Shalini Vishakan brings adaptive clothing and couture together
From Delhi-based swimwear designer duo Shivan and Narresh, who designed a special mastectomy blouse in 2013, to designer Tommy Hilfiger who recently released a range of exclusive adaptive clothing for children, to brands like Van Heusen and Calvin Klein – designers have often stepped out in support of people with special needs. Joining these ranks is city-based fashion designer Shalini Vishakan, whose apparel brings adaptive clothing and couture together. Early this year at the Trios Fashion show, wheel-chair bound models took to the ramp for the first time to showcase her line of inclusive clothing. Sticking to her forte, the 30-year-old NIFT graduate’s label, Suvastra, sees a range of Indo-Western party wear for men and women in fabrics ranging from cottons and linens to jute. “The goal of the collection was to look stylish, and that the models are very comfortable in what they wore,” says Shalini, who started her line in 2016.
While most adaptive clothing is made to order, Shalini says that her entire line uses velcro and magnetic strips instead of buttons, hooks and zippers. “Some of my clients are patients who have had spinal cord injuries and are unable to move their fingers to button their shirts or pants, velcro makes things much easier for them,” she says. Inspired by her husband who is polio-affected and in a wheel-chair, the young-designer's first project started off by attaching additional loops on his pants that would help people lift him. Her next customisation included a one-piece sari for a neighbour. “The show was meant to showcase the design capabilities of Suvastra,” she adds. Shalini’s design studio currently offers customised crop tops, maxi skirts, palazzos for women and kurtas, sherwanis and dhotis with inseam zippers and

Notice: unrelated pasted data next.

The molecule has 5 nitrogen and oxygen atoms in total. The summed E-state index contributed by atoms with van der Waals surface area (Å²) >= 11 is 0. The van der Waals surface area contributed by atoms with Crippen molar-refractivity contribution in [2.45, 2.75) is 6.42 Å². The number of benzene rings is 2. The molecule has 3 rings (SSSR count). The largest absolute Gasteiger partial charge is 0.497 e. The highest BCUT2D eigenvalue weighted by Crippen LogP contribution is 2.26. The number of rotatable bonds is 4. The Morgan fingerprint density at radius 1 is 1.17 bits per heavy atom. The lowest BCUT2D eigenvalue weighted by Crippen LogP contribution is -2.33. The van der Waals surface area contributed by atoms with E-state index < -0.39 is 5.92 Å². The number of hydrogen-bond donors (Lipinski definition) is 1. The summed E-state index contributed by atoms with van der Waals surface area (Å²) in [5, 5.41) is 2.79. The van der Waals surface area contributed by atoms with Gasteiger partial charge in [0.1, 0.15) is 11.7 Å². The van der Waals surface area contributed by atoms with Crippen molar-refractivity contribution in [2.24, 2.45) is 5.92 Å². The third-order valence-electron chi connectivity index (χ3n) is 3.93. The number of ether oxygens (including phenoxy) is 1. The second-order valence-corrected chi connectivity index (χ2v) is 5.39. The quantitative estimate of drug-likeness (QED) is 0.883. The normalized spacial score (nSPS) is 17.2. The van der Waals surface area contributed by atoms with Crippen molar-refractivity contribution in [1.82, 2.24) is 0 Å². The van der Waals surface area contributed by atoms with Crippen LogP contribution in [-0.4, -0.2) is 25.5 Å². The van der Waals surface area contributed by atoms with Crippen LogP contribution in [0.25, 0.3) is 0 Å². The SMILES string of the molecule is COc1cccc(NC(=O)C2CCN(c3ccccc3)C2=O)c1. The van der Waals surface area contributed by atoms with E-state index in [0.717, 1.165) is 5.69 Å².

longer crotch length for men. Rs 1,000 onwards.
Another city designer who has been doing her bit for the cause since 2007 is Valentina Ireena. “Most of the time, clothing that is made for Persons With Disabilities (PWDs) is ill-fitting. The fact that they are singled-out because of their clothing is unbecoming,” she says. Valentina’s bespoke women’s clothing for PWDs look in no way different from that of her other clientele and come with concealed zippers and velcro strips. The 33-year-old designer suggests asymmetrical skirts, loose, flowy silhouettes and A-line gowns for PWDs, while also offering special blouses for women affected by breast cancer.
Rs 2,500 onwards. Details: 9840450424